One million homeless and abandoned cats may get a new lease on life over the next five years thanks to the efforts of the Koret Shelter Medicine Program at the University of California, Davis; the Maddie's Shelter Medicine Program at the University of Florida; and hundreds of animal shelters throughout North America.
A team of researchers led by UC Davis veterinary cardiologist Joshua Stern has for the first time identified a gene mutation responsible for canine SAS, the most common inherited heart disease in dogs. The CCAH provided publication funding for the study, which appears online in the journal Human Genetics.
The CCAH provided seed funding for Dr. Danika Bannasch's lab to research the genetics of cleft palate birth defects in Nova Scotia Duck Tolling Retrievers, leading to discoveries which may aid in understanding cleft palate birth defects in humans.
Our new linear accelerator (radiotherapy unit) which will be used for state-of-the-art radiation treatment of cancers in dogs, cats, and other species, is now in service.
The CCAH provided funding for lead author Dr. Noa Safra's work which identified a gene mutation in dogs that offers clues to understand a neural tube defects in humans.
The CCAH's support for Dr. Peter Dickinson's work characterizing dog glioma, a type of brain tumor that is deadly in dogs and humans, provided background for research showing striking similarities between the human and canine forms of the cancer.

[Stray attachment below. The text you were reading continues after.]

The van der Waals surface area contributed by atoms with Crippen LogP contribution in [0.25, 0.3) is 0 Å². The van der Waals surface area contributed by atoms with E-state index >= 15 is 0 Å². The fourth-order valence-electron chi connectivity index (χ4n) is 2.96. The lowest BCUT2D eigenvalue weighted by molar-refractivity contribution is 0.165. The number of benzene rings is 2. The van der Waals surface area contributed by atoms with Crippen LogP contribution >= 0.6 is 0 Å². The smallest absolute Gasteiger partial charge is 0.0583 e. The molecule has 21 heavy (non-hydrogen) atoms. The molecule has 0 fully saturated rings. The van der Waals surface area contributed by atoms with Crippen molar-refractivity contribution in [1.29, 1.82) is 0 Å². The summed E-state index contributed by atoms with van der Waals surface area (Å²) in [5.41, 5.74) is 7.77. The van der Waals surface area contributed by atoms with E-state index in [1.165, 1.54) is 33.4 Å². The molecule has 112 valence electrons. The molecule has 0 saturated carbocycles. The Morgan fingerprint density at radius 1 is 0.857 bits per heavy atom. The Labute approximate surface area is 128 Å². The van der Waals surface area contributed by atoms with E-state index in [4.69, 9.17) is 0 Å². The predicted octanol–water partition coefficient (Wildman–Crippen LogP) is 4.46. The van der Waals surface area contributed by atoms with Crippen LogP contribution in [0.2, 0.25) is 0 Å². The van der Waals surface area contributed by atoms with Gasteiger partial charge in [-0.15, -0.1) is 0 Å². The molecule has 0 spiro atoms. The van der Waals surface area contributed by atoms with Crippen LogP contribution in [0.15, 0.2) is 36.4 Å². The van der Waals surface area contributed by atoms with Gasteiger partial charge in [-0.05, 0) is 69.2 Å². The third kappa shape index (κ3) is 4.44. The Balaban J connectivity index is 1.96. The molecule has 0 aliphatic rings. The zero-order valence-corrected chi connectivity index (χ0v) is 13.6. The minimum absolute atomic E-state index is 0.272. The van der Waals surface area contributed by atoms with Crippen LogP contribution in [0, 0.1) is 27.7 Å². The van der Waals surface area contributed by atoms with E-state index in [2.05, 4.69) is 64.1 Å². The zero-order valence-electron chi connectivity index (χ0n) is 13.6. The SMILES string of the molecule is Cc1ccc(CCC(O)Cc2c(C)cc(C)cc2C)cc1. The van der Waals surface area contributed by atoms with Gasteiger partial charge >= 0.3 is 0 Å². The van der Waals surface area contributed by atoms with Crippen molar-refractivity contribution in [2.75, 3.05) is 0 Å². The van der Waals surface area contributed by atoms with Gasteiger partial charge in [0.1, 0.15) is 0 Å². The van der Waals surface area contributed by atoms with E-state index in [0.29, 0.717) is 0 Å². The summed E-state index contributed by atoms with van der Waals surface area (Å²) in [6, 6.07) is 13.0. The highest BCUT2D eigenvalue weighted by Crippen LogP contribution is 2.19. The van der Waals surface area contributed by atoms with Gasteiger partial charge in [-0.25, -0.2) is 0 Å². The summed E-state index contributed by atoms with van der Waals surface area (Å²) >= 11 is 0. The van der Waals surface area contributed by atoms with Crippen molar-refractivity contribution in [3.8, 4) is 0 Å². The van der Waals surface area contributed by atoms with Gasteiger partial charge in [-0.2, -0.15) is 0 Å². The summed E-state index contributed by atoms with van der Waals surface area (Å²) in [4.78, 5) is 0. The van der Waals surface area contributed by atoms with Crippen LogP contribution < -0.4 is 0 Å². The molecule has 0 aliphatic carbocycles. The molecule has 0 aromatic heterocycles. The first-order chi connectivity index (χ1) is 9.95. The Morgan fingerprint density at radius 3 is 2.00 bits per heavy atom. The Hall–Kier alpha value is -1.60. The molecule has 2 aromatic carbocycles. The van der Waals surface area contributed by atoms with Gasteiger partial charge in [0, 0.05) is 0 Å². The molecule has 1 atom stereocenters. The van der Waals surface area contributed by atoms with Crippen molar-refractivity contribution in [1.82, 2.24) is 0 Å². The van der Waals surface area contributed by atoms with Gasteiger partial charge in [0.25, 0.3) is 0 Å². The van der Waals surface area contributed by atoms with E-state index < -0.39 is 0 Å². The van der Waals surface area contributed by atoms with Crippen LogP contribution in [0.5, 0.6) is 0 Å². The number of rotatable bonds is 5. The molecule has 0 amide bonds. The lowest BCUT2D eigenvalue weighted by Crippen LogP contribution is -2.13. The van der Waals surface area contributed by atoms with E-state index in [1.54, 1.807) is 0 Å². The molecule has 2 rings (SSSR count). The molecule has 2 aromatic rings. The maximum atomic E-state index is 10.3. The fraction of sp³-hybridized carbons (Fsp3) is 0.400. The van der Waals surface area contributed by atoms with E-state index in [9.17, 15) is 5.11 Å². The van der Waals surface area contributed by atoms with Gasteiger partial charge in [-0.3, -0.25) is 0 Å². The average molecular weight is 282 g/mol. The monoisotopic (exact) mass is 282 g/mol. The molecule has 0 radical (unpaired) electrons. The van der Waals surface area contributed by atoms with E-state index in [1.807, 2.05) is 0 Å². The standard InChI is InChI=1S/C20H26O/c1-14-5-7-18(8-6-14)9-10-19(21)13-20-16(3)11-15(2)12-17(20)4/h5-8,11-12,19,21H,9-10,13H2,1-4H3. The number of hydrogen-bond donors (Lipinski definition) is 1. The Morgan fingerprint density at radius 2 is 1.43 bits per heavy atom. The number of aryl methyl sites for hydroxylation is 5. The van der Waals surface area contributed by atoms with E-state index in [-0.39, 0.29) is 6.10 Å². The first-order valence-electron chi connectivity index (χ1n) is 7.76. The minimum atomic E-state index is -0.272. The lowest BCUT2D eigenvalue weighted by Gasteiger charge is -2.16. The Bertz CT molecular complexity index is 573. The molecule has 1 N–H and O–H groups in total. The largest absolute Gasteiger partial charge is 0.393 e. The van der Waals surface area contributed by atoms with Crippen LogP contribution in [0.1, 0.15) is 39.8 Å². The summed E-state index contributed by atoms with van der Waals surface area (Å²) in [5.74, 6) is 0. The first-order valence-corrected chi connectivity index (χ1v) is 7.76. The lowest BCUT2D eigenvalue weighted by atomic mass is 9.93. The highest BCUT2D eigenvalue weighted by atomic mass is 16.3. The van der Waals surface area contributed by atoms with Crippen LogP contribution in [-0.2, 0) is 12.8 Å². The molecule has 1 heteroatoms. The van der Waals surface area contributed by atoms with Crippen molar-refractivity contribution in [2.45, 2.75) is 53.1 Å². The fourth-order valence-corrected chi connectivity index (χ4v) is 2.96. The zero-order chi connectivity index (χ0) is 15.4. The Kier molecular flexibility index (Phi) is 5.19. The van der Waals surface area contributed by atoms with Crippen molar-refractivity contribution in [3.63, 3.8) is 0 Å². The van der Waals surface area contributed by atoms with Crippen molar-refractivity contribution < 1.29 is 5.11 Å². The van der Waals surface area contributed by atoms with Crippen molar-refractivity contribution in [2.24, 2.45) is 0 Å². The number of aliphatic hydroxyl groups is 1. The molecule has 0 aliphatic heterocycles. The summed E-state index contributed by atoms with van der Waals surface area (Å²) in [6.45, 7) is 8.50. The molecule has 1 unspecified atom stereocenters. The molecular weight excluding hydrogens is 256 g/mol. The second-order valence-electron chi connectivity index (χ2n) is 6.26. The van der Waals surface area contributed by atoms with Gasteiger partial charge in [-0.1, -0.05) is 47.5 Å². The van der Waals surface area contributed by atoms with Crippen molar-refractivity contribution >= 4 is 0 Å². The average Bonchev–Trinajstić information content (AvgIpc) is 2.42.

Read our Current Newsletter, or browse through our previous newsletters.
Poodle Club of America Foundation supports study in sebaceous adenitis in Standard Poodles
Feline Infectious Peritonitis (FIP) is a disease that kills 1 in 100 to 1 in 300 of all cats under ages 3-5.
Center for Companion Animal Health
Welcome to the Center for Companion Animal Health (CCAH) at the UC Davis School of Veterinary Medicine. Our mission is to improve the health of companion animals (pets) by providing financial support for academic studies into diseases affecting dogs, cats, and even small alternative pets. We also develop and support programs that will benefit pets and their owners, including the Koret Shelter Medicine Program.
We especially want to thank our many caring donors for contributing so much to help us advance our mission. Thank you all!
For clinical questions or to make an appointment for your pet at the Small Animal Clinic at UC Davis please call 530-752-1393